The Heartbeat of America's Democratic Reform Movement

It read like just another obituary written about someone who'd lived a
very long time: "Doris Haddock died peacefully in her family home," it
began. "Born in 1910, she lived through two world wars and the Great
Depression. She is survived by her son, eight grandchildren and 16 great
grandchildren."

Oh, and one other thing: "She walked across the United States at age
90 to rally public support for campaign finance reform."

Doris Haddock - better known as "Granny D" - was not your usual
elderly lady, living her last years in quiet repose. She had always been
that finest of the American species: a "Citizen" - with a capital C - one who
stayed engaged in the public issues of her time.

She was small in size, gentle by nature and soft-spoken, but she had
the heart of Sojourner Truth, Ida Tarbell, Mother Jones and Rachel
Carson beating within her, and she was neither afraid to speak out nor
hesitant to take what actions she could.

In her late 80s, Doris took note of the ever-spreading scourge of the
corrupt cash that's choking the very life out of our democratic
political system. She was
outraged that she would be leaving such a foul political inheritance to
her grandchildren. Rather than sit and seethe, she wanted to make a
statement, to do something. But how could just one person with
no connections or clout make her voice heard, much less make a
difference?

"I'll walk," she decided. Not down to town hall. Across America. The
full length of it! Her grandchildren feared their Granny D had finally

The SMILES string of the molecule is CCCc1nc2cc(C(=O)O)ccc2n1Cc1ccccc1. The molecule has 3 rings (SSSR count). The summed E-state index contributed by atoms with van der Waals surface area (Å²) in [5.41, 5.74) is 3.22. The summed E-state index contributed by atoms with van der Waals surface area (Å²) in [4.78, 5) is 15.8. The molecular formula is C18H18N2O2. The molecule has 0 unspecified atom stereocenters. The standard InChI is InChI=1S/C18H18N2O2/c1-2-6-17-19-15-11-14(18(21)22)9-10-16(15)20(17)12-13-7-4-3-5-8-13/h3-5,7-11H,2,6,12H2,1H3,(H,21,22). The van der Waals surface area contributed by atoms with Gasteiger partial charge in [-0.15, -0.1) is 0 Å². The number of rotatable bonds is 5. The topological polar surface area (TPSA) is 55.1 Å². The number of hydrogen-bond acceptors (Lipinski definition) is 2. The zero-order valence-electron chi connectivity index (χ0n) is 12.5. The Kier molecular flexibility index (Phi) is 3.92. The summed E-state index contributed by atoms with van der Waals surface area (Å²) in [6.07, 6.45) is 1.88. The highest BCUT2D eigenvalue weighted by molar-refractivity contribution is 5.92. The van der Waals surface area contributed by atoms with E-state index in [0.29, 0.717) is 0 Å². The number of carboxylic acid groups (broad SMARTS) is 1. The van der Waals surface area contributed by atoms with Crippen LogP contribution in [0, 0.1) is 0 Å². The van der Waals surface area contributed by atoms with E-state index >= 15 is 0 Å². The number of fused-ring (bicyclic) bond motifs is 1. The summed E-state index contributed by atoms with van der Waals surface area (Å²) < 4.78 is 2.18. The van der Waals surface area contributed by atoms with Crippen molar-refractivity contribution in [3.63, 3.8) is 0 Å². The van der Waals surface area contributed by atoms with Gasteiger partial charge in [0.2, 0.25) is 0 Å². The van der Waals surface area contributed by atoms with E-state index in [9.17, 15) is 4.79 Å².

lost her grip on reality. But she was the very voice of calm reason, and
she was resolute.

On New Year's Day 1999, this petite, unknown lady donned her
emblematic straw hat, unfurled her banner calling for publicly financed
clean elections and headed east from Pasadena, Calif. Destination:
Washington, D.C.

For the next 14 months, Granny D traversed our country, walking 10
miles a day, lifting hearts all along the way.

She weathered 105-degree deserts and a
blinding snowstorm, but she kept going. She encountered a rattlesnake in
Texas and Sen. Mitch McConnell in Kentucky, but she kept going. She had
to have her feet taped sometimes and had to wear a steel corset to help
her back, but she kept going.

The national political cognoscenti had been claiming that ordinary
Americans didn't care about the arcane issue of campaign finance reform,
but Doris proved them liars. Hundreds of people of all political stripes
would turn out as she approached every town or city, greeting her and
cheering her on. They simply loved her, loved both the anger and hope
she represented, loved her message and mission - and they signed on to
join her rebellion against the moneyed powers controlling American
politics and government.

Thousands (including me) joined her as she entered Washington on Feb.
29, 2000. We walked with her across the Potomac, past the Lincoln
Memorial, right up the K Street corridor where corporate lobbyists roost
and on to the Capitol itself.

From the east steps of this edifice of American democracy, she
addressed the throng with a moving portrayal of her 3,000-mile journey
through the heart of our country: "The people I met along my way have
given me messages to deliver here. The messages are many, written with
old and young hands of every color, and yet the messages are the same.
They are this: 'Shame on you, senators and congressmen, who have turned
the headquarters of a great and self-governing people into a
bawdyhouse.'"

Doris Haddock made her voice heard. Throughout the last decade of her
life, she embodied the national yearning for democratic reform and
rallied a movement that has successfully pushed for local and state
clean-election laws that give our "people's voice" real strength against
the moneyed interests.

Granny D, 100 years old, died March 9, but her strong heart beats in
everyone who dares to confront the corporate corrupters of our
democratic system. To keep that beat going, connect with others engaged
in this essential effort: www.grannyd.com.

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